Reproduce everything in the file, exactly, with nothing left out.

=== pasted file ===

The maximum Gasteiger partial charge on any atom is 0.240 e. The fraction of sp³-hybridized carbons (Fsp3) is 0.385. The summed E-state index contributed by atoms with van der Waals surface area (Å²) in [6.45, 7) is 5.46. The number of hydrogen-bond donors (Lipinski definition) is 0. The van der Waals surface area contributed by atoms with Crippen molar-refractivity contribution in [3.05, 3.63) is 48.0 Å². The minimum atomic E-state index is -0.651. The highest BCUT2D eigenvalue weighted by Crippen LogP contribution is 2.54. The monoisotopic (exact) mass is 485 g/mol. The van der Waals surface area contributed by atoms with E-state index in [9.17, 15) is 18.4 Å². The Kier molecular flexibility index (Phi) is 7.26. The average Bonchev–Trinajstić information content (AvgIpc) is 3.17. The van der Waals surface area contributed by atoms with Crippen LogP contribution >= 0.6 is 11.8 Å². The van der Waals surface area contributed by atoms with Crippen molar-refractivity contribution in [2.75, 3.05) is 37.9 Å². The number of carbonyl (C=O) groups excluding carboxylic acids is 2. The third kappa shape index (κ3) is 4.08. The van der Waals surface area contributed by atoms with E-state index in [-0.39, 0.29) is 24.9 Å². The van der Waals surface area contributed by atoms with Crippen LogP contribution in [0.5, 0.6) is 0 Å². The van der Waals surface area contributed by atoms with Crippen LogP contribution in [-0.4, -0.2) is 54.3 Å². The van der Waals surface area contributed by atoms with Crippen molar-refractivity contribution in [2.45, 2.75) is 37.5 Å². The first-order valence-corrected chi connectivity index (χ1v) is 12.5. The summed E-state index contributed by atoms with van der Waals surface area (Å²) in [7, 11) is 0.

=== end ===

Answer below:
The maximum Gasteiger partial charge on any atom is 0.240 e. The fraction of sp³-hybridized carbons (Fsp3) is 0.385. The summed E-state index contributed by atoms with van der Waals surface area (Å²) in [6.45, 7) is 5.46. The number of hydrogen-bond donors (Lipinski definition) is 0. The van der Waals surface area contributed by atoms with Crippen molar-refractivity contribution in [3.05, 3.63) is 48.0 Å². The minimum atomic E-state index is -0.651. The highest BCUT2D eigenvalue weighted by Crippen LogP contribution is 2.54. The monoisotopic (exact) mass is 485 g/mol. The van der Waals surface area contributed by atoms with E-state index in [9.17, 15) is 18.4 Å². The Kier molecular flexibility index (Phi) is 7.26. The average Bonchev–Trinajstić information content (AvgIpc) is 3.17. The van der Waals surface area contributed by atoms with Crippen LogP contribution >= 0.6 is 11.8 Å². The van der Waals surface area contributed by atoms with Crippen molar-refractivity contribution in [2.75, 3.05) is 37.9 Å². The number of carbonyl (C=O) groups excluding carboxylic acids is 2. The third kappa shape index (κ3) is 4.08. The van der Waals surface area contributed by atoms with E-state index in [-0.39, 0.29) is 24.9 Å². The van der Waals surface area contributed by atoms with Crippen LogP contribution in [0.5, 0.6) is 0 Å². The van der Waals surface area contributed by atoms with Crippen LogP contribution in [-0.4, -0.2) is 54.3 Å². The van der Waals surface area contributed by atoms with Crippen molar-refractivity contribution in [2.45, 2.75) is 37.5 Å². The first-order valence-corrected chi connectivity index (χ1v) is 12.5. The summed E-state index contributed by atoms with van der Waals surface area (Å²) in [7, 11) is 0.